|Matthew Henry's Concise Commentary|
1:10-19 Wicked people are zealous in seducing others into the paths of the destroyer: sinners love company in sin. But they have so much the more to answer for. How cautious young people should be! Consent thou not. Do not say as they say, nor do as they do, or would have thee to do; have no fellowship with them. Who could think that it should be a pleasure to one man to destroy another! See their idea of worldly wealth; but it is neither substance, nor precious. It is the ruinous mistake of thousands, that they overvalue the wealth of this world. Men promise themselves in vain that sin will turn to their advantage. The way of sin is down-hill; men cannot stop themselves. Would young people shun temporal and eternal ruin, let them refuse to take one step in these destructive paths. Men's greediness of gain hurries them upon practices which will not suffer them or others to live out half their days. What is a man profited, though he gain the world, if he lose his life? much less if he lose his soul?
Verse 17. - Surely in vain the net is spread in the face of any bird. The teacher here advances a second reason in support of his warning in ver. 15, under the form of a proverb in its strict sense. It is based on the ill-advised audacity of sinners in flying in the face of God's judgments. In vain (חִנָּם khinnam), see ver. 11, may be taken in two senses.
(1) I.e. to no purpose, gratis, frustra (Vulgate, Chaldee Paraphrase, Arabic). The meaning of the proverb here used then is, "to no purpose is the net spread before birds," i.e. though they see the net spread before them, they nevertheless fly into it (romp. Proverbs 7:23, "As a bird hasteth to the snare, and knoweth not that it is for his life"). So sinners, when they are plotting for others, plunge into their own destruction with their eyes open. Therefore do not associate with them, do not imitate their crass folly, be warned by their example, or you will share their fate. This view is supported by the LXX. reading, Οὐ γὰρ ἀδίκως ἐκτείνεται δίκτυα πτερωτοῖς, "For not unreasonably is the net spread before birds;" i.e. they fall into the snare (see Luther, Patrick, Umbreit, Ewatd, Hitzig, Zockler, Plumptre).
(2) Others, as Delitzsch, Ziegler, Beda, Doderlein, Bertheau, Wardlaw, take khinnam in a different sense, as indicating the escape of the birds - the birds see the snare and fly away, and so in vain the net is spread in their sight. This explanation is in agreement with Ovid's statement, "Quae nimis apparent retia vitat avis." The moral motive put before youth in this case is the aggravation of his guilt if he listens to the enticements of sinners. The teacher seems to say, "Imitate the birds, flee from temptation; if you listen to sinners, you will sin with your eyes open." Is spread; מְזֹרָה (m zorah), expansum, not conspersum est, i.e. besprinkled or strewn with corn as a bait, as Rashi. M'zorah is the participle passive of pual, זֹרָה (zorah), "to be strewn," from kal זָרָה (zarah). "to scatter, or disperse" (Gesenius), and means expansum, because when a net is scattered or dispersed it is spread out (see Delitzsch). Of any bird (כָּל־בַּעַל כָּנָפ khal-baal khanaph); literally, of every possessor of a wing, or, as margin, of everthing that hath a wing, i.e. of every bird. Compare the same expression in Ecclesiastes 10:20, בַּעַל חַכְּנָפַיִם (baal hach naphayim); i.e. "that which hath wings" (Authorized Version).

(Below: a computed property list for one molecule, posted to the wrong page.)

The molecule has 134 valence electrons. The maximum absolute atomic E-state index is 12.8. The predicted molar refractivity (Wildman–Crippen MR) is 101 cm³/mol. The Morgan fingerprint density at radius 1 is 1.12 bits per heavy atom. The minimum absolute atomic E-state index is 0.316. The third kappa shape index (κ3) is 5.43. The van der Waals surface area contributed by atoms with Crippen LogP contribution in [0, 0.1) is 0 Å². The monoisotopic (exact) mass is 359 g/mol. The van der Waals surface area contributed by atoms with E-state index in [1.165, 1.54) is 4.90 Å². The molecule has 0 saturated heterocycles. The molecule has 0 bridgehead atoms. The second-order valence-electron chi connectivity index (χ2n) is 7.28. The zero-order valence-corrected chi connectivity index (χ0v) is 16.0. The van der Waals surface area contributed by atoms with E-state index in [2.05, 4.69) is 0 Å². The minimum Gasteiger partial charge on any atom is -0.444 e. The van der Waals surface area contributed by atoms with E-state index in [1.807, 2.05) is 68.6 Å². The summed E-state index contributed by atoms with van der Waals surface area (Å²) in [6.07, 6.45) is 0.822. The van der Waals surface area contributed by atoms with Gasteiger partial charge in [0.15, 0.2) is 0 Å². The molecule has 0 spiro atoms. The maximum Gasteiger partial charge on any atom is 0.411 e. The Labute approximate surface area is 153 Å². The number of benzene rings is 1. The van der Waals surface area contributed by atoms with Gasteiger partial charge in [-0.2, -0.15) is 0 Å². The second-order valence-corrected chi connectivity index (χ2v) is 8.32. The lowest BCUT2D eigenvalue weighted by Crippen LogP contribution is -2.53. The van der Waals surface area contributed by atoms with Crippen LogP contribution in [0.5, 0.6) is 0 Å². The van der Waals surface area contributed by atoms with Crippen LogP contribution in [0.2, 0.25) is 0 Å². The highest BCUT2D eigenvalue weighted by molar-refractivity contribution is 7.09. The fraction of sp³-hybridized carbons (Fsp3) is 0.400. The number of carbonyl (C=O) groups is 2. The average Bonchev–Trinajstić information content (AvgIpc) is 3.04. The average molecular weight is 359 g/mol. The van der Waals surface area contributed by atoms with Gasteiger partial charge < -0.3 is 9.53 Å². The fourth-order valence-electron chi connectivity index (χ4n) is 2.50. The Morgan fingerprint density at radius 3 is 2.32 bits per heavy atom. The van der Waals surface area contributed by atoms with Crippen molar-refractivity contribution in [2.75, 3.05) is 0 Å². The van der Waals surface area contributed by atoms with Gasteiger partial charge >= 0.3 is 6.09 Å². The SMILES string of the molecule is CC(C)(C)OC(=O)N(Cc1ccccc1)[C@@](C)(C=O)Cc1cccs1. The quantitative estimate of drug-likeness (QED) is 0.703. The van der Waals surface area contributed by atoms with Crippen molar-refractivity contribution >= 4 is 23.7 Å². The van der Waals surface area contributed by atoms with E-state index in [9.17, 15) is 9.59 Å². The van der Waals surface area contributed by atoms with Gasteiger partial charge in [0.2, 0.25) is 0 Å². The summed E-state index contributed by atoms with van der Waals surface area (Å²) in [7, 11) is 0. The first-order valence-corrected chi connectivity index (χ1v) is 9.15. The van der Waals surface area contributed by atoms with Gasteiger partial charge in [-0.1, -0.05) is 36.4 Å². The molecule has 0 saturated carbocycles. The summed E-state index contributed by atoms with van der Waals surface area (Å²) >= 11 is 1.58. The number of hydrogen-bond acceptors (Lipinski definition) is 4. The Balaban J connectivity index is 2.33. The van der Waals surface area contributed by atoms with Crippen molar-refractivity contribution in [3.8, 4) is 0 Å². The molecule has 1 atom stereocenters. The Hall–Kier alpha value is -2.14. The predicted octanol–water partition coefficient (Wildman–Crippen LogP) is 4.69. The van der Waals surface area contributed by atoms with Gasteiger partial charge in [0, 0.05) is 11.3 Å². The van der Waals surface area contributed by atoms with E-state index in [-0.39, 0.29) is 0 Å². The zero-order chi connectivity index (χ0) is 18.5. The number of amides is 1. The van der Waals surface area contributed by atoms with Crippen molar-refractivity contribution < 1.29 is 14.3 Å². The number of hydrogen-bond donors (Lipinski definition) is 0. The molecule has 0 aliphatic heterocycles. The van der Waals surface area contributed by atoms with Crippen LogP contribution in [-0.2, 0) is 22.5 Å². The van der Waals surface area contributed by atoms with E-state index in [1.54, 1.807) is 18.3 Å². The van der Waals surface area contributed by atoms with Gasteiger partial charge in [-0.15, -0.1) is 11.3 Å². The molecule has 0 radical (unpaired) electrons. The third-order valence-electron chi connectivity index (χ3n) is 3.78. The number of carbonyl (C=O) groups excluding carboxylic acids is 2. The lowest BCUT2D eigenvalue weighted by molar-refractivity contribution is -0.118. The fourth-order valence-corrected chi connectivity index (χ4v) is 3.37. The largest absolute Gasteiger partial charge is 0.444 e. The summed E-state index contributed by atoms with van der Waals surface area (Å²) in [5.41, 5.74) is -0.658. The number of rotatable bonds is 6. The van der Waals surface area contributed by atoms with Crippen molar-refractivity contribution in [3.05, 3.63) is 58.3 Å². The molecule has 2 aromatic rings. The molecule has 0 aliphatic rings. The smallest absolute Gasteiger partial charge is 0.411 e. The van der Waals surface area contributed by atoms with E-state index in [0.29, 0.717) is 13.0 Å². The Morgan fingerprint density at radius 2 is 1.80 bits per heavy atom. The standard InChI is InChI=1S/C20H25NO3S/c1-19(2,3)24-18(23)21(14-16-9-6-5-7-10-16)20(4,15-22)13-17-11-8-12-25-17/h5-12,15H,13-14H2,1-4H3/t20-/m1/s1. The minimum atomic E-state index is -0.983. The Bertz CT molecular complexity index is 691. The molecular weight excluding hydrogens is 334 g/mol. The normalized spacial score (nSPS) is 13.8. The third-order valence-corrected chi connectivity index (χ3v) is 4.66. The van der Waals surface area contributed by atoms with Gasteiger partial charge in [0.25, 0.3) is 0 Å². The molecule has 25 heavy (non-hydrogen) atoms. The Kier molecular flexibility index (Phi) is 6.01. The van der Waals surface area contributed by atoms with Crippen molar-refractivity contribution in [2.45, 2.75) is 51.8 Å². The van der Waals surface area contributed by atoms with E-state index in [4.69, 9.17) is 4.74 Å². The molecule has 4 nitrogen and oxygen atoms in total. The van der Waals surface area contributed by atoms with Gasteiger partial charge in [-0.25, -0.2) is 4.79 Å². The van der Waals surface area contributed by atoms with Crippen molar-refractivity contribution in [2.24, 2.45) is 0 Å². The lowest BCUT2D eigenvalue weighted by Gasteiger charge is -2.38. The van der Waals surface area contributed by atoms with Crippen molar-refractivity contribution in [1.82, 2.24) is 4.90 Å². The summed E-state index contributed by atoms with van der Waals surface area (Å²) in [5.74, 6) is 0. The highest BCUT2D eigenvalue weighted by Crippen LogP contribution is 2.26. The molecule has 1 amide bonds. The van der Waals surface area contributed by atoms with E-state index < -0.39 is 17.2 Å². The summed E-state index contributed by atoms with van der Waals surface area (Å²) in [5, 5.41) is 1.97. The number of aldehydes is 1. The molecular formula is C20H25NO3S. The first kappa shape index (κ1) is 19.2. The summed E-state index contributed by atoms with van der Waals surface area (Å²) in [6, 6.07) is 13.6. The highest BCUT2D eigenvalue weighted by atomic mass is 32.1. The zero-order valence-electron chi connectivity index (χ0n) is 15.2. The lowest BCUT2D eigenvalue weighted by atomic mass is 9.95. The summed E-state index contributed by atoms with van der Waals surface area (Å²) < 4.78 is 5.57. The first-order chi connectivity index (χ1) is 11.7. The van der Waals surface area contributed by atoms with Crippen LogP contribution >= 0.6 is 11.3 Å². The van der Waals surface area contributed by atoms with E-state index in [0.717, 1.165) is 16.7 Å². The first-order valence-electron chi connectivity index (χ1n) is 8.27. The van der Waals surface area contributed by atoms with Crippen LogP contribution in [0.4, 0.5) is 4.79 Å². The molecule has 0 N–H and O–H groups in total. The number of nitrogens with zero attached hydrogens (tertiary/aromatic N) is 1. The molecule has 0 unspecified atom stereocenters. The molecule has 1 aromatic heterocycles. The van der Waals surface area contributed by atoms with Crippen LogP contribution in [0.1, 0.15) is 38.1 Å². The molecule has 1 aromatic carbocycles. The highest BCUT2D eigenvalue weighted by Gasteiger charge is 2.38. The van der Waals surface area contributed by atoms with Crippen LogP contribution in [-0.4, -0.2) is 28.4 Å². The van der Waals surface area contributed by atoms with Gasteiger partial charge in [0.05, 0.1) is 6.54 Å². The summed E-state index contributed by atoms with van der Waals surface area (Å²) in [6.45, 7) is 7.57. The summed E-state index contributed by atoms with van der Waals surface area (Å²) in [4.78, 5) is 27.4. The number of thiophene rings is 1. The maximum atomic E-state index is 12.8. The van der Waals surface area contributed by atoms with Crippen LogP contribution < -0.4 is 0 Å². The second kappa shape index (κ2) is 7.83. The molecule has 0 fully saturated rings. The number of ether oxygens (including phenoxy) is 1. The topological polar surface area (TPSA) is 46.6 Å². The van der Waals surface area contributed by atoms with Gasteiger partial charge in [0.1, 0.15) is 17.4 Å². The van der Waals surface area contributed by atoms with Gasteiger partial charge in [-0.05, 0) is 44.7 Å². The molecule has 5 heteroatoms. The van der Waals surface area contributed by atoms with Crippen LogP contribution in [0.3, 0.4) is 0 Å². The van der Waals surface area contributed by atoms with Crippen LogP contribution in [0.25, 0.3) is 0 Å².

Gill's Exposition of the Entire Bible
Surely in vain the net is spread in the sight of any bird. Or "without cause" (y), as the word is rendered in Proverbs 1:11; and so the words are an illustration of the preceding; showing that the blood of innocent persons is shed without cause, no injury being done by them to those that do it, but is shed without any provocation at all; just as the net is spread for the innocent bird, which has done no harm to the fowler that seeks to take it; so Gersom: or else the sense is, that though the net is spread by the fowler even in the sight of the bird, yet it is in vain to the bird, though not to the fowler; it is so intent upon the corn that is spread about, that it takes no notice of the net, and so is caught in it; and thus it is with those men that are bent upon their sinful practices, upon theft and murder, though their ruin and destruction are before their eyes; and they daily see their companions in iniquity come to an untimely end; they know that they are liable to suffer death by the hand of the civil magistrate, and to be followed by the justice and vengeance of God, and suffer eternal punishment; yet take no warning hereby, but rush on to their own ruin, as follows.
(y) "sine causa", Vatablus, Mercerus, Gejerus.
Jamieson-Fausset-Brown Bible Commentary
17-19. Men warned ought to escape danger as birds instinctively avoid visibly spread nets. But stupid sinners rush to their own ruin (Ps 9:16), and, greedy of gain, succeed in the very schemes which destroy them (1Ti 6:10), not only failing to catch others, but procuring their own destruction.
Proverbs 1:17 Parallel Commentaries
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